Everything was beautifully displayed. Like the 100-Mile markets in Meaford and Arthur, they carry a good selection of foods: meat, cheese and other dairy products, fruit and vegetables, flours and dried legumes, bread and even some prepared frozen meals. Locally made, of course.

Monday, 6 October 2008

Canned (Bottled) Tomato Sauce

I keep thinking my life is getting back on track, and it is, sort of. I think I may even be able to get back to the blogging. The last week has been crazy busy; as soon as we got our apartment finished and handed over to the new tenant, another one gave notice. Yee-haw! Fifteen minutes of serenity in between. Oh well.

That didn't stop us from getting 4 bushels of tomatoes to can. Most of it went into Canned Tomatoes, but I thought I would branch out and make tomato sauce this year as well. I'm very pleased with how it turned out. I didn't want to pressure can it, so the recipe contains vinegar. It does make the sauce a touch acidic, however, if you wish to leave the vinegar out, the sauce must be pressure canned. I don't find the vinegar excessive, and it's then fine with the regular boiling-water bath canning.

I'm describing cooking this in more than one pot at a time, as there is a lot of sauce to cook down. If you can do it all in one pot, more power to you.

Editted to add: I'm slowly, slowly trying to get back into some kind of a routine, and that means sending appropriate links on to Presto Pasta Nights, where there are sure to be lots of variations on the theme of everybodys' favourite food.

22 to 24 500-ml jars
5 to 6 hours - all work, all the time, and divided over 2 days

Cooking the Pasta Sauce
Above; cooking down the sauce, in two pots. Below; a jar of the finished sauce sits next to a dish of sauced pasta.

The Finished Pasta Sauce
16 quarts (1/2 bushel) tomatoes
pickling salt
3 cups grated carrots
3 cups peeled and coarsely chopped onions
3 cups cored and coarsely chopped sweet red peppers
1 head garlic, divided into cloves and peeled (optional)
2 cups vinegar
1/4 cup sugar

Blanch the tomatoes and peel them, cutting away the green cores and any bad spots. Chop the tomatoes coarsely, and put them in a large (large!) pot; more than one if necessary. As you put them in, sprinkle a little pickling salt over each layer. If you have a pasta type pot with a strainer insert, so much the better. The tomatoes should then be put in a cool (but not too cold) place overnight or for several hours to strain. Lift the tomatoes up and out with a slotted spoon, and discard the watery juices that have accumulated at the bottom of the pot. (This will reduce the cooking time to thicken the sauce considerably.)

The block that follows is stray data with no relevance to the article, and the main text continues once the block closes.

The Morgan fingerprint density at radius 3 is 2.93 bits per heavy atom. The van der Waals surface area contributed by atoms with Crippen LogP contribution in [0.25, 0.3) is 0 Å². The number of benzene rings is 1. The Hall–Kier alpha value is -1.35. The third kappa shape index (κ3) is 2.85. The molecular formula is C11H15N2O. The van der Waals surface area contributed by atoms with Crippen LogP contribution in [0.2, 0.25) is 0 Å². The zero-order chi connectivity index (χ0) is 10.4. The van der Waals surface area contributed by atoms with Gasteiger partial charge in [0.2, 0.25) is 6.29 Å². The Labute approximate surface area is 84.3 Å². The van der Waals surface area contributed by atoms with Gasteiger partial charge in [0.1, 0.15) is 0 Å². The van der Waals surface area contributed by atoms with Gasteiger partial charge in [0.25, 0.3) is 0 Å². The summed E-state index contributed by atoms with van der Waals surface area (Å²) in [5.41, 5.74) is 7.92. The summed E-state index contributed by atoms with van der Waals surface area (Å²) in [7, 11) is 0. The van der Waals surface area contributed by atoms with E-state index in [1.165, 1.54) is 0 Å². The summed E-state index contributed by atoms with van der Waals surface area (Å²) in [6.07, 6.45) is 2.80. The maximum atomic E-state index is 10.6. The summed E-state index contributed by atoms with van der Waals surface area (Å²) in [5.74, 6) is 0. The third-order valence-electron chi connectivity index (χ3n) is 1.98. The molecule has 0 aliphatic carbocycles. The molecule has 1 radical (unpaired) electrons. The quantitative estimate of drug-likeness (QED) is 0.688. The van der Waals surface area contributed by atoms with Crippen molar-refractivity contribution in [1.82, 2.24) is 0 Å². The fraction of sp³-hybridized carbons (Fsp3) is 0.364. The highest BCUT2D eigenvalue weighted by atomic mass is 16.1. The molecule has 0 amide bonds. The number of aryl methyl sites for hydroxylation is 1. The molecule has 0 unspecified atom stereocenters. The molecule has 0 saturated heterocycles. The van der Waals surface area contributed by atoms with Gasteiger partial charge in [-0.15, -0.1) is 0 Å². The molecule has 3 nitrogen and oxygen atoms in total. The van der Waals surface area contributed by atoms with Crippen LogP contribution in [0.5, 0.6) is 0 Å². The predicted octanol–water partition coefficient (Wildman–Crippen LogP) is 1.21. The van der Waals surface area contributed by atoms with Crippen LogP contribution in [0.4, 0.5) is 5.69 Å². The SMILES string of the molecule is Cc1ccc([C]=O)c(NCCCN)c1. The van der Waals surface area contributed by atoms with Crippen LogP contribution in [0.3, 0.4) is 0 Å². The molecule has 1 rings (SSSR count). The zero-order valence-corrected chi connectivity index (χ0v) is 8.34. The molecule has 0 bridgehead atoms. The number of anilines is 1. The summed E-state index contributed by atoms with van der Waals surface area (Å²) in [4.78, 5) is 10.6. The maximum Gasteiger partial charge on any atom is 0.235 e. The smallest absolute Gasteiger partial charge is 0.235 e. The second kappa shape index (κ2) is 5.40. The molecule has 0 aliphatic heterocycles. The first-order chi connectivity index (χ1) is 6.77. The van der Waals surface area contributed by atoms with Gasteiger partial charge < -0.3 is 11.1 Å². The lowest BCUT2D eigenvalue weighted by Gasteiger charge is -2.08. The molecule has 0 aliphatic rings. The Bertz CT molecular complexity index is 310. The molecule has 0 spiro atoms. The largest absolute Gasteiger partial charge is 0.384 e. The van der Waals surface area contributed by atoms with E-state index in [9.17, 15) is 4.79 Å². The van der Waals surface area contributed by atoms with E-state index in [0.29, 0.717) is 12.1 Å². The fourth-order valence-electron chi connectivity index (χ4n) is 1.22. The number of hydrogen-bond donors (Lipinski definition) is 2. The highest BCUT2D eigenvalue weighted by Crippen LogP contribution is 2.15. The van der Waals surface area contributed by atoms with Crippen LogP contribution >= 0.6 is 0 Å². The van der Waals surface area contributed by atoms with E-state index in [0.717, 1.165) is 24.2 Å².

Prepare the other vegetables as described in the ingredient list. Put them, with as many of the tomatoes as you can, into a large pot, and cook for about half an hour to an hour, until they are fairly soft. At this point, you can either purée them in batches if you have a good blender or food processor until very smooth, or you can run the mixture through a food mill (medium screen) and discard any seeds or skins that won't go through. Return them to the pot (or another one) and continue cooking the sauce. Meanwhile, put the remaining tomatoes into another large pot and bring the to a boil. Cook them until soft, and begin puréeing them in batches and adding the purée to the sauce as it cooks down. At some point, you will also need to add the vinegar and the sugar. Check for salt, and add a sufficient quantity more. Remember though, that salt is not needed to preserve it, so you can always add more once you open your jars and use them. Don't over-do it, in other words. I also didn't add any herbs for this reason. I figure they are probably better added when I use the sauce, and it will be more flexible.

When the sauce is reasonably thick, i.e. as thick as you would like it to be, you are ready to can it, provided you put your jars on to boil about an hour earlier. So put the jars into the canner when the sauce is fairly thick, but not quite thick enough. Expect them to take about 45 minutes to come to a boil, and then you must boil them for 10 minutes to sterilize them.

Remove the sterilized jars from the canner, and dump out most of the water in them to make room for the sauce. Dump some of the water back into the canner to replace water that has boiled off; the idea is that when the filled jars go back in, they should be covered by an inch of boiling water.

Fill the jars with the hot sauce, and wipe the rims with a paper towel dipped in a little of the boiling water. Seal the jars with lids and rims which have been boiled for 5 minutes (according to the manufacturers instructions.) Return the jars to the boiling water bath and process for 40 minutes. You will certainly need to do more than one batch; just make sure that the jars are properly sterilized and the sauce is just off the boil when it goes in.

When the finished jars are cool, check that they have sealed properly, and label them. Hurray! Put 'em away; you've got tomato sauce.